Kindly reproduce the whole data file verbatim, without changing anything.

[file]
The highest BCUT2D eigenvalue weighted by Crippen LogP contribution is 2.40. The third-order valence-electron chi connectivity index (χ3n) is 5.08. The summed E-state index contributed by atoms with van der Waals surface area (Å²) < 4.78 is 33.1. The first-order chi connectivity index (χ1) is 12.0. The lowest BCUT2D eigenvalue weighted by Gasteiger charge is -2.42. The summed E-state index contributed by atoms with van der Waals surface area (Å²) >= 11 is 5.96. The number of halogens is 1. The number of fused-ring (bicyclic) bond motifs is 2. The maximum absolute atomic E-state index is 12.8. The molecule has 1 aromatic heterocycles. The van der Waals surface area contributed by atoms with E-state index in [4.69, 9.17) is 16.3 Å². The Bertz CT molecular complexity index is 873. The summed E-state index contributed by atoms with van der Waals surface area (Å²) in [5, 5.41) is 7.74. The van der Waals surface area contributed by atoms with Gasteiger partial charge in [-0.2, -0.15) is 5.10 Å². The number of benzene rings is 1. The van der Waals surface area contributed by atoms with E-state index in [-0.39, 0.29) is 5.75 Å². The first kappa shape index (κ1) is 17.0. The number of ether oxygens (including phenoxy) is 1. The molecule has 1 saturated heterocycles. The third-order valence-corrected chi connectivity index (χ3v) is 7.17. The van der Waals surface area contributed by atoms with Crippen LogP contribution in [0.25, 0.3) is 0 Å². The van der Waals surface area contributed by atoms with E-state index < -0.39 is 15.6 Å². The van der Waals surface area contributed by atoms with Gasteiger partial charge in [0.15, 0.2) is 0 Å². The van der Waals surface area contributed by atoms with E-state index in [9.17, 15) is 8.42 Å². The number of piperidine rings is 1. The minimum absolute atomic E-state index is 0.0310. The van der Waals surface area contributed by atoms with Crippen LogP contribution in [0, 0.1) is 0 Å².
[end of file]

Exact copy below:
The highest BCUT2D eigenvalue weighted by Crippen LogP contribution is 2.40. The third-order valence-electron chi connectivity index (χ3n) is 5.08. The summed E-state index contributed by atoms with van der Waals surface area (Å²) < 4.78 is 33.1. The first-order chi connectivity index (χ1) is 12.0. The lowest BCUT2D eigenvalue weighted by Gasteiger charge is -2.42. The summed E-state index contributed by atoms with van der Waals surface area (Å²) >= 11 is 5.96. The number of halogens is 1. The number of fused-ring (bicyclic) bond motifs is 2. The maximum absolute atomic E-state index is 12.8. The molecule has 1 aromatic heterocycles. The van der Waals surface area contributed by atoms with E-state index in [4.69, 9.17) is 16.3 Å². The Bertz CT molecular complexity index is 873. The summed E-state index contributed by atoms with van der Waals surface area (Å²) in [5, 5.41) is 7.74. The van der Waals surface area contributed by atoms with Gasteiger partial charge in [-0.2, -0.15) is 5.10 Å². The number of benzene rings is 1. The van der Waals surface area contributed by atoms with E-state index in [-0.39, 0.29) is 5.75 Å². The first kappa shape index (κ1) is 17.0. The number of ether oxygens (including phenoxy) is 1. The molecule has 1 saturated heterocycles. The third-order valence-corrected chi connectivity index (χ3v) is 7.17. The van der Waals surface area contributed by atoms with Crippen LogP contribution in [0.25, 0.3) is 0 Å². The van der Waals surface area contributed by atoms with E-state index < -0.39 is 15.6 Å². The van der Waals surface area contributed by atoms with Gasteiger partial charge in [0.15, 0.2) is 0 Å². The van der Waals surface area contributed by atoms with E-state index in [9.17, 15) is 8.42 Å². The number of piperidine rings is 1. The minimum absolute atomic E-state index is 0.0310. The van der Waals surface area contributed by atoms with Crippen LogP contribution in [0, 0.1) is 0 Å².